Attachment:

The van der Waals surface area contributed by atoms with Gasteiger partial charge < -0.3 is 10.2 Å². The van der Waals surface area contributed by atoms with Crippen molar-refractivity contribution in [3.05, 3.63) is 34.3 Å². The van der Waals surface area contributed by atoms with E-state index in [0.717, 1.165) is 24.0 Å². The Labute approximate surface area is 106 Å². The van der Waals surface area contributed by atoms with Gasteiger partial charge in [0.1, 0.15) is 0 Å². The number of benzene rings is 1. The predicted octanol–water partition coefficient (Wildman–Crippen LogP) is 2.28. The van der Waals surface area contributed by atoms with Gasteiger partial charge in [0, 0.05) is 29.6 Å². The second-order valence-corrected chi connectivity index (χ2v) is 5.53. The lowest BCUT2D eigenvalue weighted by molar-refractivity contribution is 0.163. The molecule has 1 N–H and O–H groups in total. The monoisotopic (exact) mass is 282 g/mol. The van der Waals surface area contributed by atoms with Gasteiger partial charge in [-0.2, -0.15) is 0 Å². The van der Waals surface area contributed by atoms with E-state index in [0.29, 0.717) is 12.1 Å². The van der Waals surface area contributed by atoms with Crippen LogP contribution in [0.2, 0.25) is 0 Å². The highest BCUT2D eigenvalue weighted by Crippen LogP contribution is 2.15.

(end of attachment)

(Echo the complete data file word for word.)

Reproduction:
The van der Waals surface area contributed by atoms with Gasteiger partial charge < -0.3 is 10.2 Å². The van der Waals surface area contributed by atoms with Crippen molar-refractivity contribution in [3.05, 3.63) is 34.3 Å². The van der Waals surface area contributed by atoms with E-state index in [0.717, 1.165) is 24.0 Å². The Labute approximate surface area is 106 Å². The van der Waals surface area contributed by atoms with Gasteiger partial charge in [0.1, 0.15) is 0 Å². The number of benzene rings is 1. The predicted octanol–water partition coefficient (Wildman–Crippen LogP) is 2.28. The van der Waals surface area contributed by atoms with Gasteiger partial charge in [0, 0.05) is 29.6 Å². The second-order valence-corrected chi connectivity index (χ2v) is 5.53. The lowest BCUT2D eigenvalue weighted by molar-refractivity contribution is 0.163. The molecule has 1 N–H and O–H groups in total. The monoisotopic (exact) mass is 282 g/mol. The van der Waals surface area contributed by atoms with Gasteiger partial charge in [-0.2, -0.15) is 0 Å². The van der Waals surface area contributed by atoms with E-state index in [0.29, 0.717) is 12.1 Å². The van der Waals surface area contributed by atoms with Crippen LogP contribution in [0.2, 0.25) is 0 Å². The highest BCUT2D eigenvalue weighted by Crippen LogP contribution is 2.15.